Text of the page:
Limited Special Collector's Ultimate Edition
aka: Limited Special Directors Ultimate Edition
"Limited to the number they can sell."Films and video games sometimes are released in two versions: the Vanilla Edition, and a better, souped-up edition with exclusive Bonus Material. With movies, you can expect deleted scenes, filmmaker interviews, never-before-seen footage, commentary tracks and so forth. Video games tend to offer a shiny metal case, developer artwork, bonus characters or the Strategy Guide. Concept art, a "making-of" featurette, background story information, character biographies, alternate endings and trinkets are common with both media. All yours, if you pay some extra money. Worth it? Depends on the individual work, as well as who you ask. In any case, this is a good marketing strategy, because it feeds into many people's compulsion to own the "best" version. It's particularly clever if you can get people to buy the "ordinary" (some more "ordinary" than others) version, discover how cool it is, and then go shell out again for the Limited Special Collector's Ultimate Edition. Occasionally the souped-up edition is the only edition for the first few months of a new release (or may be received as a Pre-Order Bonus). Conversely, the special edition might not be released until a couple of months after the regular edition to squeeze more money out of die-hard fans. Another practice is releasing films both separately and in box-sets with sequels. As more sequels come out, more editions with the entire series come out. The box sets traditionally come with extra features. This is also done with TV series — four episodes will be on one DVD. Then another four. Then another four. And finally the whole sixteen episodes of the season in a neat little box set. Done to excess, can become (and sometimes is) an example of Crack Is Cheaper. Note that, with regard to video games, this should not be confused with an Updated Re-release, because that's when a game is rereleased with brand new content and significant alterations to the gameplay. The Limited Special Collector's Ultimate Edition comes out alongside the regular edition and just adds bonus content separate from the core game. Also known as Limited Augmented Deluxe Green Super Special Awesome Ultra Extended Premier Combat Commando Alien Ninja Pirate Zombie Robot Vin Diesel Widescreen Laser-Hyper-Vision Collector's Unrated Uncut Kane Ultimate Sean Connery Game of The Year Editor's Choice Edition: Director's Extended Cut: The Lost Scenes: Gold Platinum Diamond Chaotic Lawful Evil Good Saga Battle Chest Megapak Galactic Edition Orange Box Omega Limited With More Dakka: Final Cut Champion Edition Ultimate Match Heartburn International Final Mix Fucking Legendary Spoony Bard Dark Edition X IN SPACE!... Do you get it because there are tons of these limited edition box sets for a single movie/game/book Edition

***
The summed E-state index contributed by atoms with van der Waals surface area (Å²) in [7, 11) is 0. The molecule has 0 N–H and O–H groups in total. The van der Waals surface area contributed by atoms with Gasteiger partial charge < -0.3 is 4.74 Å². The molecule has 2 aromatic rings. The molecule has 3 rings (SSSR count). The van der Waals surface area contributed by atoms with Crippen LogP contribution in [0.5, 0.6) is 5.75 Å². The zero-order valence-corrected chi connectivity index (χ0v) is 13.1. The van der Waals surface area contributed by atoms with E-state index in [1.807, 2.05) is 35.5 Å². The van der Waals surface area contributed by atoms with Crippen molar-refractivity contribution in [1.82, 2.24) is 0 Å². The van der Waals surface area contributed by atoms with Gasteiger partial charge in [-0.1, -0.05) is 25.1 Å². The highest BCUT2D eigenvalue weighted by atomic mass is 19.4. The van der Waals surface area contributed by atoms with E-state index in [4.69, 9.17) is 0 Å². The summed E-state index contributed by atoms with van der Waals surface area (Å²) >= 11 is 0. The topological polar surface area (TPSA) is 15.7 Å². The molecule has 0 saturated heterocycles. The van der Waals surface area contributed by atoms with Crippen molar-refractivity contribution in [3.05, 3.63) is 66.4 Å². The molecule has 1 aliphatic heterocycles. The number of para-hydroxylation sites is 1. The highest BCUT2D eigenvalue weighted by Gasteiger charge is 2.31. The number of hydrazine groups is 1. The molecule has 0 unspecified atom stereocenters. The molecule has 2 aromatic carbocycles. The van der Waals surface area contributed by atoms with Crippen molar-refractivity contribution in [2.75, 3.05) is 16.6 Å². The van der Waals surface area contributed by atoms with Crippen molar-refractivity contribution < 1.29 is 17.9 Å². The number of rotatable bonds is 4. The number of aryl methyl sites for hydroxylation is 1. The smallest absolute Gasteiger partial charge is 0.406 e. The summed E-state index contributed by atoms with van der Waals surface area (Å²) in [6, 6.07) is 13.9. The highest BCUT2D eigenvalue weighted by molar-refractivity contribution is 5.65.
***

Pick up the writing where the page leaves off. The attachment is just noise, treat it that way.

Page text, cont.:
— Jerry Seinfeld
Examples with their own pages
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- Anime DVDs in general (at least in Japan) love doing this, with the Limited Edition having limited edition cards, bonus CDs, fancy artboxes, the works. They're also hideously expensive.
- Sometimes, CDs normally released separately, like image songs and the soundtracks, are packaged with the DVDs, giving more incentive to buy them.
- Hellsing Ultimate does this with multiple releases, there's the single disc version, with just the OVA, there's the Two-Disc Version with commentary and a special features disc, there's also the Two-Disc Steelbox which comes has the two discs in a nice steelbox case, and sometimes comes with an artbook. You can still find the Steelboxes for a decent price brand new, but all the other editions are just as expensive.
- Each disc of the US release of The Melancholy Of Haruhi Suzumiya came out in both a Vanilla Edition and a Limited Special Collector's Ultimate Edition, with the latter version including soundtrack CDs and bonus DVDs featuring the episodes presented in original broadcast order.
- This was also done with the US release of Lucky Star (except for the last volume). Turned out it was almost a money black hole for the producer.
- Likewise with Puella Magi Madoka Magica. Aniplex released the series across three DVDs, which is quite normal. The vanilla editions cost your usual $30 or so, depending on where you buy it. Then there is the Limited Edition for all three DVDs which comes with artbooks, stickers, three soundtrack CDs.. all for the cost of $90. Each.
- The Italian/German Limited Editions are similar to the US ones, except cheaper (50€ each, something like $55), and with slightly different extras (The boxes included both the DVD and Blu-Ray releases, and instead of the stickers thay had Nendoroid Petites of Madoka, Mami and Homura)
- Aniplex also handled the DVD release of Durarara!!. While the DVDs are split up into your now-standard "Part 1 and Part 2" sets, both of them cost about $70, and there are no special editions.
- When Ginga Nagareboshi Gin was released in certain European countries in the 80's, it went through several cuts due to censorship and attempts to fit the series on four VHS tapes. Eventually over 100 minutes of the original material was left out from this release, causing the dubbing to be least of the worries. Later, when Finland and Sweden received uncut DVD releases with original soundtrack and voice acting intact, it was marketed as Special Edition of the series.
- Nagareboshi Gin's sequel, Ginga Densetsu Weed, got a Collector's Edition box set release in Finland and Sweden, too. In addition to including the entire series it also comes with a Weed phone strap and a leaflet with extra information on the characters.